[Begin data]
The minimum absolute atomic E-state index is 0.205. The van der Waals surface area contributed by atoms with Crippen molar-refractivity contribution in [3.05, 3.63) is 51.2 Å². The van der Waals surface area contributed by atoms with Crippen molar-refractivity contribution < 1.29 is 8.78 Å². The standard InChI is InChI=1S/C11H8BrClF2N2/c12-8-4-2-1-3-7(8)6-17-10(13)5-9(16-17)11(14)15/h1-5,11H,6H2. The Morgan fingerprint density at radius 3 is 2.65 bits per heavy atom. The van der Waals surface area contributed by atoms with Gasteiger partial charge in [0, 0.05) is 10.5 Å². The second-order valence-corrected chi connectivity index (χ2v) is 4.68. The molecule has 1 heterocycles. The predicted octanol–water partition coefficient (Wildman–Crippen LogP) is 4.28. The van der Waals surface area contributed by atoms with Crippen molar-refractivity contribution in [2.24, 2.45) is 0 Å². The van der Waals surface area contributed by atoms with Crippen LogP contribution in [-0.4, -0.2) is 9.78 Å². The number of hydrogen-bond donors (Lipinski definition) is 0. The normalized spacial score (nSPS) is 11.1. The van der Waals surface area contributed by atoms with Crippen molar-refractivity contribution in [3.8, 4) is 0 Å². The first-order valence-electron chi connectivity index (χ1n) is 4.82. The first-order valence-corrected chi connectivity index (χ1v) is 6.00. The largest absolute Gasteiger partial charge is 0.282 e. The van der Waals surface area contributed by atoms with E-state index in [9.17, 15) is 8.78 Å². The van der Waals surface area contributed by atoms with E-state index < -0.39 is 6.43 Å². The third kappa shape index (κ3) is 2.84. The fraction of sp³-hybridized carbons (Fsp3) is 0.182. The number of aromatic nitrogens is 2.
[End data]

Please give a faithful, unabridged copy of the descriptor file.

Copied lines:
The minimum absolute atomic E-state index is 0.205. The van der Waals surface area contributed by atoms with Crippen molar-refractivity contribution in [3.05, 3.63) is 51.2 Å². The van der Waals surface area contributed by atoms with Crippen molar-refractivity contribution < 1.29 is 8.78 Å². The standard InChI is InChI=1S/C11H8BrClF2N2/c12-8-4-2-1-3-7(8)6-17-10(13)5-9(16-17)11(14)15/h1-5,11H,6H2. The Morgan fingerprint density at radius 3 is 2.65 bits per heavy atom. The van der Waals surface area contributed by atoms with Gasteiger partial charge in [0, 0.05) is 10.5 Å². The second-order valence-corrected chi connectivity index (χ2v) is 4.68. The molecule has 1 heterocycles. The predicted octanol–water partition coefficient (Wildman–Crippen LogP) is 4.28. The van der Waals surface area contributed by atoms with Crippen molar-refractivity contribution in [2.24, 2.45) is 0 Å². The van der Waals surface area contributed by atoms with Crippen LogP contribution in [-0.4, -0.2) is 9.78 Å². The number of hydrogen-bond donors (Lipinski definition) is 0. The normalized spacial score (nSPS) is 11.1. The van der Waals surface area contributed by atoms with Crippen molar-refractivity contribution in [3.8, 4) is 0 Å². The first-order valence-electron chi connectivity index (χ1n) is 4.82. The first-order valence-corrected chi connectivity index (χ1v) is 6.00. The largest absolute Gasteiger partial charge is 0.282 e. The van der Waals surface area contributed by atoms with E-state index in [9.17, 15) is 8.78 Å². The van der Waals surface area contributed by atoms with E-state index < -0.39 is 6.43 Å². The third kappa shape index (κ3) is 2.84. The fraction of sp³-hybridized carbons (Fsp3) is 0.182. The number of aromatic nitrogens is 2.